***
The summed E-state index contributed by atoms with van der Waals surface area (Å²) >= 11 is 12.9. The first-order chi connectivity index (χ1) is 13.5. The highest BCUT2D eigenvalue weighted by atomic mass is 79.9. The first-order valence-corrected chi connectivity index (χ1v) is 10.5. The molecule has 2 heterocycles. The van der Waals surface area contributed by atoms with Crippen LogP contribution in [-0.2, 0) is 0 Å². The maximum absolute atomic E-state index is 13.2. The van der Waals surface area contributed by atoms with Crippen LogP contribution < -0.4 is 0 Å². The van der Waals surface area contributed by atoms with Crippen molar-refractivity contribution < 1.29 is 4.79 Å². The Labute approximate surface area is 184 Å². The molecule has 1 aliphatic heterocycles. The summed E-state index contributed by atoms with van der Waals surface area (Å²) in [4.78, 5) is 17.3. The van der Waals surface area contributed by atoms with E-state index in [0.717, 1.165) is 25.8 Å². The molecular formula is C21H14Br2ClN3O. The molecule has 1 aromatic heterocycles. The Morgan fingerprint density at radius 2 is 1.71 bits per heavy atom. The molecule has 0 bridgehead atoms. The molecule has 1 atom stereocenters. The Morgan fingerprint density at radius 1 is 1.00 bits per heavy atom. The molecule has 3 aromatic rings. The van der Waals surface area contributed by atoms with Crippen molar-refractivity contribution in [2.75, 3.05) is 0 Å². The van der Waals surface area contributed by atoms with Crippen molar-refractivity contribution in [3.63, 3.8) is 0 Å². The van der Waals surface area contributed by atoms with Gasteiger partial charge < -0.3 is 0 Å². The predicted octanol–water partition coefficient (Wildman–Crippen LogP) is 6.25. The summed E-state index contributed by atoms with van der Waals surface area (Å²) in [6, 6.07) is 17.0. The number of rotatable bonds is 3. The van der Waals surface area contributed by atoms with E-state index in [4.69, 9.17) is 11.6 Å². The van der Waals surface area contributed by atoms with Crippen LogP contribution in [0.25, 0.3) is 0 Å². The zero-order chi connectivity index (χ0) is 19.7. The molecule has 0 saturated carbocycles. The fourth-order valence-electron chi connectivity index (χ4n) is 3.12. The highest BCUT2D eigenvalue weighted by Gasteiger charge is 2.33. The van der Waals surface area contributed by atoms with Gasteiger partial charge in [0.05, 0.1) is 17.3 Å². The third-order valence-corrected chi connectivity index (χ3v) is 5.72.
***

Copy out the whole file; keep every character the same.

The summed E-state index contributed by atoms with van der Waals surface area (Å²) >= 11 is 12.9. The first-order chi connectivity index (χ1) is 13.5. The highest BCUT2D eigenvalue weighted by atomic mass is 79.9. The first-order valence-corrected chi connectivity index (χ1v) is 10.5. The molecule has 2 heterocycles. The van der Waals surface area contributed by atoms with Crippen LogP contribution in [-0.2, 0) is 0 Å². The maximum absolute atomic E-state index is 13.2. The van der Waals surface area contributed by atoms with Crippen LogP contribution < -0.4 is 0 Å². The van der Waals surface area contributed by atoms with Crippen molar-refractivity contribution < 1.29 is 4.79 Å². The Labute approximate surface area is 184 Å². The molecule has 1 aliphatic heterocycles. The summed E-state index contributed by atoms with van der Waals surface area (Å²) in [4.78, 5) is 17.3. The van der Waals surface area contributed by atoms with E-state index in [0.717, 1.165) is 25.8 Å². The molecular formula is C21H14Br2ClN3O. The molecule has 1 aromatic heterocycles. The Morgan fingerprint density at radius 2 is 1.71 bits per heavy atom. The molecule has 0 bridgehead atoms. The molecule has 1 atom stereocenters. The Morgan fingerprint density at radius 1 is 1.00 bits per heavy atom. The molecule has 3 aromatic rings. The van der Waals surface area contributed by atoms with Crippen molar-refractivity contribution in [2.75, 3.05) is 0 Å². The van der Waals surface area contributed by atoms with Crippen molar-refractivity contribution in [3.63, 3.8) is 0 Å². The van der Waals surface area contributed by atoms with Gasteiger partial charge < -0.3 is 0 Å². The predicted octanol–water partition coefficient (Wildman–Crippen LogP) is 6.25. The summed E-state index contributed by atoms with van der Waals surface area (Å²) in [6, 6.07) is 17.0. The number of rotatable bonds is 3. The van der Waals surface area contributed by atoms with E-state index in [4.69, 9.17) is 11.6 Å². The van der Waals surface area contributed by atoms with Crippen LogP contribution in [0.25, 0.3) is 0 Å². The zero-order chi connectivity index (χ0) is 19.7. The molecule has 0 saturated carbocycles. The fourth-order valence-electron chi connectivity index (χ4n) is 3.12. The highest BCUT2D eigenvalue weighted by Gasteiger charge is 2.33. The van der Waals surface area contributed by atoms with Gasteiger partial charge in [0.05, 0.1) is 17.3 Å². The third-order valence-corrected chi connectivity index (χ3v) is 5.72.